“It’s more than 20 watts [extra] in the last sprinting effort,” Ouvrard said. “For us it’s also a sign that it’s psychologically different [having a teammate to follow] in terms of regulation of effort and feeling things.
“Maybe this strategy can help the leader thanks to the drafting effect but also to be psychologically a little bit preserved, in order to do a stronger push at the end of the effort.”
Psychologically, there was another benefit too. Participants found it significantly more pleasurable (+41% on average) to have a teammate to follow, compared with riding the climb alone. That’s a finding that will be of little surprise to anyone that’s ridden an individual time trial before.
Teammate vs opponent
So if a rider can benefit from drafting even on a reasonably steep climb, does that draft need to come from a teammate? Couldn’t they just get the same benefit from following their rivals?
When it comes to drafting, yes — the aerodynamic advantage is likely to be the same. It might even deliver the same psychological benefit.
“I think … there are no big differences on the psychological theory about looking at a teammate or looking at an opponent,” Ouvrard said. “The first study to analyse that psychological effect [did] it mainly with opponent[s] and there [was] a strong effect on the performance.”
“I think on the climb … the main benefit is that the teammate will do exactly the pace that the leader needs.”
Think of someone like Tom Dumoulin — a rider with a big engine that is more suited to time-trialling up a mountain at a constant tempo than surging and slowing like the smaller, punchier climbers. For Dumoulin, following teammates at a steady tempo is going to be preferable to following rivals who might vary their tempo more.
And there are other benefits of uphill drafting that aren’t related to aerodynamics. Sittting behind a teammate gives the leader a reliable wheel to follow in the unpredictable chaos of a bike race — a friendly place to focus their attention.
And then there’s the fact that a consistent tempo at high intensity can help dissuade others from attacking, a fact Team Sky knows all too well. After all, when you’ve got your rivals at their limit just following you, it’s going to be near impossible for them to find a little bit extra to get off the front.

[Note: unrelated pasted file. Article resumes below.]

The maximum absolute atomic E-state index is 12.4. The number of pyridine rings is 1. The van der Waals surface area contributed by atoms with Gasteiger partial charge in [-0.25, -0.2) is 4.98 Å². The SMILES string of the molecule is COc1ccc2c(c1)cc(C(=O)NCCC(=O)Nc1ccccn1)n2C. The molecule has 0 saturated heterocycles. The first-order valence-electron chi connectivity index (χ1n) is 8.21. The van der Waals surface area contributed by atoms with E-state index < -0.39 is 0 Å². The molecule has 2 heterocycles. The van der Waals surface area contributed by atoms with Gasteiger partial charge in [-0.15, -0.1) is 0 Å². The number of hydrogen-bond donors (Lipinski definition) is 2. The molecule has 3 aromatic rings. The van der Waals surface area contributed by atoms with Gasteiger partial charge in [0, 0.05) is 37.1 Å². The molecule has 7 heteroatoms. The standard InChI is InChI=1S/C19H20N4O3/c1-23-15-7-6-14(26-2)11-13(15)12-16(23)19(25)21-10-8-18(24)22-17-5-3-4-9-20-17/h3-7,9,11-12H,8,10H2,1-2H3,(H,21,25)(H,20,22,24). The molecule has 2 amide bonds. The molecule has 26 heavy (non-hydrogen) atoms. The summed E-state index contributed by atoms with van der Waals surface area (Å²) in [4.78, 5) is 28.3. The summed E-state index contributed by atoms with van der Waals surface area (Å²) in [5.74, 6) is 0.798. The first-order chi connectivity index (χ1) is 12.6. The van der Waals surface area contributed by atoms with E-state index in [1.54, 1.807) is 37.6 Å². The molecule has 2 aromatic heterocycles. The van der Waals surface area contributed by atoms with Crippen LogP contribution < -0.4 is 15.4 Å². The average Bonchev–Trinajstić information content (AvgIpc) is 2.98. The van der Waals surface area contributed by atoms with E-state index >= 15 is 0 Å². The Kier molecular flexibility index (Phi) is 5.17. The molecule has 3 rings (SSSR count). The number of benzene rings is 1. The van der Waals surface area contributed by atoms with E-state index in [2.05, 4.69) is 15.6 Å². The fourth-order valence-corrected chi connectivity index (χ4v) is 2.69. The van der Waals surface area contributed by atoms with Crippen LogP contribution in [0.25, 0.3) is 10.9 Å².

Amateur vs pro
The riders in Ouvrard’s study were all strong amateurs which makes it a little complicated to extrapolate his finds to the very best in the world. But Ouvrard believes that, given the same test protocol, the best professionals would demonstrate a greater performance increase while following a teammate than the amateurs did.
“Maybe one of the limits of our study [is] that our riders are competitors but they are not professional riders or, even more, a true leader that competes for the general classification,” he said. “If you do the same study with a really true leader, a true GC leader, maybe they will be more focused on the teammate … and maybe the effect will be, for me I think, maybe a little bit higher, psychologically.”
So what can we learn from this research? The biggest take-away is that there is perhaps a greater benefit in drafting uphill than might have been expected, given previous research in this space. Then again, this is just one study — more work will need to be done to replicate Ouvrard’s findings.
In some ways it’s obvious that there’s a benefit to following teammates uphill. Beyond the ability to control the pace, dissuade attacks and so on, it’s significant that this strategy is already used extensively in the pro peloton.
“I think when I saw this result I got firstly surprised,” Ouvrard said of the 4% performance gain.” But then after thinking about it: why [do] a team like Sky always do that? I think that … they already know this result, that it’s important to have the guy just in the front of the climb.
“They already know that having the teammate just on the front can help out a lot with the drafting.”
But it isn’t just the best of the best that can take advantage of small performance gains in the mountains.
“Marginal gains — it can be effective for everyone,” Ouvrard said. “Participants of our study … some are national level — but also some [are] regional level. Some of them really have a good performance improvement with [following a teammate uphill] so it shows that even at this [level] … you will be faster even on the climb if you take the wheels.
“The main result, I think, can be translated to everyone.”
For those that love the challenge of taking on Strava KOMs, this research should be of particular interest.
“I don’t know if it is already popular in Australia but here in France … Strava is really popular — all the rider want to be the leader of the KOM,” Ouvrard said. “I remember when I was young we do the [lead-out] train to help a friend take the KOM. That’s also a way to benefit from the drafting effect even during a climb.
“And the other result maybe is to more recreational riders who want to perform better … psychological aspects are really neglected. People don’t really think about [the need to] be confident, or be focused on the good thing and not be focused on the pain and the legs. There are lot of studies which are showing things like that and I think that this study, it’s not very strong evidence about it, but [it’s] one of the studies that shows that for everyone the psychological aspects are important.”
Unlike the world’s best, we amateur riders might not have the luxury of a strong team of climbers to support us in races or when tackling a local KOM. But as Ouvrard’s research seems to show, we can all benefit from having even just a single teammate to pace us up a climb. And as for the likes of Geraint Thomas, Chris Froome and other Grand Tour contenders, it would seem that their strategy of drafting teammates uphill isn’t going anywhere anytime soon.
1. The riders had an average maximal aerobic power of 5.8 W/kg.
2. Beyond a certain gradient, the aerodynamic benefit of drafting shrinks into insignificance. Given that, does it only make sense to follow teammate on climbs up to a certain gradient? Not quite, because as mentioned later in the piece, there are several reasons to follow a teammate, not just those related to aerodynamics: having a steady tempo to follow, dissuading others from attacking, and having something to focus on, to name just a few.